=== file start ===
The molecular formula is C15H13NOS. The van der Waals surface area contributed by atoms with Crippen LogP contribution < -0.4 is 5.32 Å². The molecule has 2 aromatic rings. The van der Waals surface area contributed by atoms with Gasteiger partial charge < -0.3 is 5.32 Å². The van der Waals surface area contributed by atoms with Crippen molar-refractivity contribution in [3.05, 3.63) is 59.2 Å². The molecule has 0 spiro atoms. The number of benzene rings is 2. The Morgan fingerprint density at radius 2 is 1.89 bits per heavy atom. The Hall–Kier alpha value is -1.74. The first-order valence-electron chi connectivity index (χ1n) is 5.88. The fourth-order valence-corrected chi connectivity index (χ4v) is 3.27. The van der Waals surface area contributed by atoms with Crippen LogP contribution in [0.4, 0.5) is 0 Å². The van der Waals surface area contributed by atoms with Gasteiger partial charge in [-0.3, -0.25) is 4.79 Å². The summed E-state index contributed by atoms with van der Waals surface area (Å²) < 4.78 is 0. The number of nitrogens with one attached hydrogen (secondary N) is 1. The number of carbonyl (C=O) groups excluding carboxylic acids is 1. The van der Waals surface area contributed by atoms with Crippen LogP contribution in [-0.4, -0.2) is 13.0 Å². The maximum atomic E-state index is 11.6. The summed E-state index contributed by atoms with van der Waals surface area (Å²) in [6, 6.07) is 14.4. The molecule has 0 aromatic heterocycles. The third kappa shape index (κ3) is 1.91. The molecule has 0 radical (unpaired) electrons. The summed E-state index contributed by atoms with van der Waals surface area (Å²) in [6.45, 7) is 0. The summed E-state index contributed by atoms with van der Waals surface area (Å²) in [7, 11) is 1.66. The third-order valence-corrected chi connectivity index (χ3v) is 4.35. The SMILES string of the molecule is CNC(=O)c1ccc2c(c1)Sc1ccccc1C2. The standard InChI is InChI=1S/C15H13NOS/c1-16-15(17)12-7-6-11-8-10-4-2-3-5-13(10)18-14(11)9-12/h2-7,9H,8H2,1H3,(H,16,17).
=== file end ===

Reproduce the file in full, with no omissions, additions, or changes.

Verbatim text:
The molecular formula is C15H13NOS. The van der Waals surface area contributed by atoms with Crippen LogP contribution < -0.4 is 5.32 Å². The molecule has 2 aromatic rings. The van der Waals surface area contributed by atoms with Gasteiger partial charge < -0.3 is 5.32 Å². The van der Waals surface area contributed by atoms with Crippen molar-refractivity contribution in [3.05, 3.63) is 59.2 Å². The molecule has 0 spiro atoms. The number of benzene rings is 2. The Morgan fingerprint density at radius 2 is 1.89 bits per heavy atom. The Hall–Kier alpha value is -1.74. The first-order valence-electron chi connectivity index (χ1n) is 5.88. The fourth-order valence-corrected chi connectivity index (χ4v) is 3.27. The van der Waals surface area contributed by atoms with Crippen LogP contribution in [0.4, 0.5) is 0 Å². The van der Waals surface area contributed by atoms with Gasteiger partial charge in [-0.3, -0.25) is 4.79 Å². The summed E-state index contributed by atoms with van der Waals surface area (Å²) < 4.78 is 0. The number of nitrogens with one attached hydrogen (secondary N) is 1. The number of carbonyl (C=O) groups excluding carboxylic acids is 1. The van der Waals surface area contributed by atoms with Crippen LogP contribution in [-0.4, -0.2) is 13.0 Å². The maximum atomic E-state index is 11.6. The summed E-state index contributed by atoms with van der Waals surface area (Å²) in [6, 6.07) is 14.4. The molecule has 0 aromatic heterocycles. The third kappa shape index (κ3) is 1.91. The molecule has 0 radical (unpaired) electrons. The summed E-state index contributed by atoms with van der Waals surface area (Å²) in [6.45, 7) is 0. The summed E-state index contributed by atoms with van der Waals surface area (Å²) in [7, 11) is 1.66. The third-order valence-corrected chi connectivity index (χ3v) is 4.35. The SMILES string of the molecule is CNC(=O)c1ccc2c(c1)Sc1ccccc1C2. The standard InChI is InChI=1S/C15H13NOS/c1-16-15(17)12-7-6-11-8-10-4-2-3-5-13(10)18-14(11)9-12/h2-7,9H,8H2,1H3,(H,16,17).